The disco reindeer is what got me. I had previously been on the fence about Something Special by Marilyn, the only store in Nebraska featuring two floors and roughly 4,500 square feet of small-town retail space jam-packed with Christmas trees, Christmas ornaments, Christmas villages, Christmas Santas, Christmas baby Jesuses, Christmas Magi and virtually everything you ever needed or did not need in order to celebrate a very merry Christmas. Read story
The 'oldest tavern in the state,' locally owned Columbus bar hasn’t changed much since 1876
Glur’s, named for second owner Louis Glur, has been family owned for most of its 141 years in business. And though its past certainly touches on Nebraska’s cowboy era, it’s beloved today not just for its place in history but also because it’s still run by a local. Open the squeaky old door and you’ll still find a place that provides townies with a cheap cheeseburger and a cold beer any night of the week, just as it always has. Read story
2 Holt County friends craft copper mugs, sell them online, forging potential path for rural Nebraska
“We couldn’t do this in Brooklyn,” Matt says. “I don’t even know if we could do this in Omaha. … Here you go down to the hardware store, the guy works with you, talks to you about your business for 15 minutes, slaps you on the back and tells you he hopes to buy a set soon. The small-town support is what helped make this real.” Read story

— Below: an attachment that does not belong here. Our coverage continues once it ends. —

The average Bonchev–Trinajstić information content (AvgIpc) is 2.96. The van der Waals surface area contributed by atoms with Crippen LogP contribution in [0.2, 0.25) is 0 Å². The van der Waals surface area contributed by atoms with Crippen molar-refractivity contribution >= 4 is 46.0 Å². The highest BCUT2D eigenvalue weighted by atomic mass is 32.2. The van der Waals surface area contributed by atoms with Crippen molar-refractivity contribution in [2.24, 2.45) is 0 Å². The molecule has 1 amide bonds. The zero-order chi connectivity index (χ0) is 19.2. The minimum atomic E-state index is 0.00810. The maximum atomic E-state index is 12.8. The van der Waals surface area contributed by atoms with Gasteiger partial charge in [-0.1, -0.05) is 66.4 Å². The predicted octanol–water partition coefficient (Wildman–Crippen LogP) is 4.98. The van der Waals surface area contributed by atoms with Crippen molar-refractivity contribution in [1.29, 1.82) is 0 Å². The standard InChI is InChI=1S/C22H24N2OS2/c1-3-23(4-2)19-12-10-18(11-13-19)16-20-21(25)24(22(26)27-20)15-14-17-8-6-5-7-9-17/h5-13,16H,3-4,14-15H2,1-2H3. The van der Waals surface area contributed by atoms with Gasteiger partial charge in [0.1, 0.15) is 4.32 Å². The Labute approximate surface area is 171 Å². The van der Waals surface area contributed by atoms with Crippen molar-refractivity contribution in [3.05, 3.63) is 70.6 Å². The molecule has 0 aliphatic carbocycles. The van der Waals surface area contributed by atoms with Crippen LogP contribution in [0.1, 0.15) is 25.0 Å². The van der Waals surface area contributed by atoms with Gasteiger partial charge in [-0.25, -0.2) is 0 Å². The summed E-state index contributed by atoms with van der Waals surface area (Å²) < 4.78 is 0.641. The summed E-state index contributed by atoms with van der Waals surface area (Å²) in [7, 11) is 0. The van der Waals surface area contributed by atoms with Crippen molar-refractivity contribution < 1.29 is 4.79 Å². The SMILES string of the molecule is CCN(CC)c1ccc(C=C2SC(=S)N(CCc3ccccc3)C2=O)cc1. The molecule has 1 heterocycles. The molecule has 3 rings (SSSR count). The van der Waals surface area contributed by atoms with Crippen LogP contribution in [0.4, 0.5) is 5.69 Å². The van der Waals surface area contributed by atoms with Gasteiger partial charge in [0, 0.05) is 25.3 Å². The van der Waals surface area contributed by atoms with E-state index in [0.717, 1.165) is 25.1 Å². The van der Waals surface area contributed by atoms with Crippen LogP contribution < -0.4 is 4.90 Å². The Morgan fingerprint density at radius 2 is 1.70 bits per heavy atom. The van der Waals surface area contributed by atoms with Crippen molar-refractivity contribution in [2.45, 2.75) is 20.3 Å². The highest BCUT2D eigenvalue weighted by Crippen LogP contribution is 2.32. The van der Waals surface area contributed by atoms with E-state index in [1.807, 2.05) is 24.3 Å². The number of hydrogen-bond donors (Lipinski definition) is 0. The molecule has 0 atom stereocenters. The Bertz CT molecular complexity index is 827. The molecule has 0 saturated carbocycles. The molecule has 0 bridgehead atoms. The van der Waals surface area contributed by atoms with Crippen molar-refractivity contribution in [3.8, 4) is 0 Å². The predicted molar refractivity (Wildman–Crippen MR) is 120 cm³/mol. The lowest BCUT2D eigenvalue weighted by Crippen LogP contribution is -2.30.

At annual Nebraska Star Party, astronomers gather in Sand Hills for an unobstructed view
In 2017, perfect stargazing is as rare as a surfer’s killer wave or a sommelier’s perfect bottle of wine. But the Nebraska Star Party is the astronomer’s version of the Oahu waves or the vineyards of Bordeaux. Read story
With no experience, family keeps hotel, cafe and small Nebraska town from shutting down
That dedication can be expected from Mandy and her husband, Dale, who, with no experience in either hotels or restaurants, took over the architectural gem to ensure it stays open — and Bassett, population 562, stays on the map. Read story
Norden Barn Dance, a 117-year-old tradition, is a two-step back in time for locals and visitors
The beer is ice cold and $2. The dance floor is getting crowded with rosy-cheeked ranch hands and two-steppin’ grannies and city slickers who earlier today were tubing the Niobrara. For the 117th year in a row — the 87th year inside this very barn — Keya Paha County is hosting a barn dance. It does, indeed, feel like a cure for whatever ails you. Read story